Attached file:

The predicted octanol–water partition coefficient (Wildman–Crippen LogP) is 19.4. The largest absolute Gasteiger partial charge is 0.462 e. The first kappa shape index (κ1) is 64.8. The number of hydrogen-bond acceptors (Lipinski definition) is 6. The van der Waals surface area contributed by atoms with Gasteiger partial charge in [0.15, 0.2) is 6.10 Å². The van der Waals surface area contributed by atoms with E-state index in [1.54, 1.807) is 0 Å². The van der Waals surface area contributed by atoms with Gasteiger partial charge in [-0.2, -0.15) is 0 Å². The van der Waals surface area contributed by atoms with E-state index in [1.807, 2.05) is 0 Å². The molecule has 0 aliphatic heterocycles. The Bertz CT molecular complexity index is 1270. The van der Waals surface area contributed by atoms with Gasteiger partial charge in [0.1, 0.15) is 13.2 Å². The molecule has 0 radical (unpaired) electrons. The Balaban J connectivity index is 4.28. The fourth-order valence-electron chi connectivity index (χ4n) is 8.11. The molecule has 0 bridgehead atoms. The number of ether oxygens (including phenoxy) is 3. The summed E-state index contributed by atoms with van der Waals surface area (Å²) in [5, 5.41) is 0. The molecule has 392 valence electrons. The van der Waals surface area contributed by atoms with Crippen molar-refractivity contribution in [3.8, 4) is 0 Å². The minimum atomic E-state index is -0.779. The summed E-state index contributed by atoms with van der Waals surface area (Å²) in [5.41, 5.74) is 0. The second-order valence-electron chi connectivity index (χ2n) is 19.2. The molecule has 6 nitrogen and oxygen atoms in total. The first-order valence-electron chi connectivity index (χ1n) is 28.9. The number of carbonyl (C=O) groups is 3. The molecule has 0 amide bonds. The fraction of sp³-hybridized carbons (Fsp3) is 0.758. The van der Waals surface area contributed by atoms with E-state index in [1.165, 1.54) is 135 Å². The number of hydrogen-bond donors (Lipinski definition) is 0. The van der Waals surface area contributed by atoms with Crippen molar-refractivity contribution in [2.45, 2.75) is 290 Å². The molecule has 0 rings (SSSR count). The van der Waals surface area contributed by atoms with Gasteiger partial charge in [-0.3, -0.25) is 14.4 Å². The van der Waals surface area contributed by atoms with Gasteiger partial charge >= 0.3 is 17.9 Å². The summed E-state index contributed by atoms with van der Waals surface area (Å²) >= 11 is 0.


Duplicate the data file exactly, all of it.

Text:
The predicted octanol–water partition coefficient (Wildman–Crippen LogP) is 19.4. The largest absolute Gasteiger partial charge is 0.462 e. The first kappa shape index (κ1) is 64.8. The number of hydrogen-bond acceptors (Lipinski definition) is 6. The van der Waals surface area contributed by atoms with Gasteiger partial charge in [0.15, 0.2) is 6.10 Å². The van der Waals surface area contributed by atoms with E-state index in [1.54, 1.807) is 0 Å². The van der Waals surface area contributed by atoms with Gasteiger partial charge in [-0.2, -0.15) is 0 Å². The van der Waals surface area contributed by atoms with E-state index in [1.807, 2.05) is 0 Å². The molecule has 0 aliphatic heterocycles. The Bertz CT molecular complexity index is 1270. The van der Waals surface area contributed by atoms with Gasteiger partial charge in [0.1, 0.15) is 13.2 Å². The molecule has 0 radical (unpaired) electrons. The Balaban J connectivity index is 4.28. The fourth-order valence-electron chi connectivity index (χ4n) is 8.11. The molecule has 0 bridgehead atoms. The number of ether oxygens (including phenoxy) is 3. The summed E-state index contributed by atoms with van der Waals surface area (Å²) in [5, 5.41) is 0. The molecule has 392 valence electrons. The van der Waals surface area contributed by atoms with Crippen molar-refractivity contribution in [3.8, 4) is 0 Å². The minimum atomic E-state index is -0.779. The summed E-state index contributed by atoms with van der Waals surface area (Å²) in [5.41, 5.74) is 0. The second-order valence-electron chi connectivity index (χ2n) is 19.2. The molecule has 6 nitrogen and oxygen atoms in total. The first-order valence-electron chi connectivity index (χ1n) is 28.9. The number of carbonyl (C=O) groups is 3. The molecule has 0 amide bonds. The fraction of sp³-hybridized carbons (Fsp3) is 0.758. The van der Waals surface area contributed by atoms with E-state index in [1.165, 1.54) is 135 Å². The number of hydrogen-bond donors (Lipinski definition) is 0. The van der Waals surface area contributed by atoms with Crippen molar-refractivity contribution in [2.45, 2.75) is 290 Å². The molecule has 0 rings (SSSR count). The van der Waals surface area contributed by atoms with Gasteiger partial charge in [-0.3, -0.25) is 14.4 Å². The van der Waals surface area contributed by atoms with Gasteiger partial charge >= 0.3 is 17.9 Å². The summed E-state index contributed by atoms with van der Waals surface area (Å²) >= 11 is 0.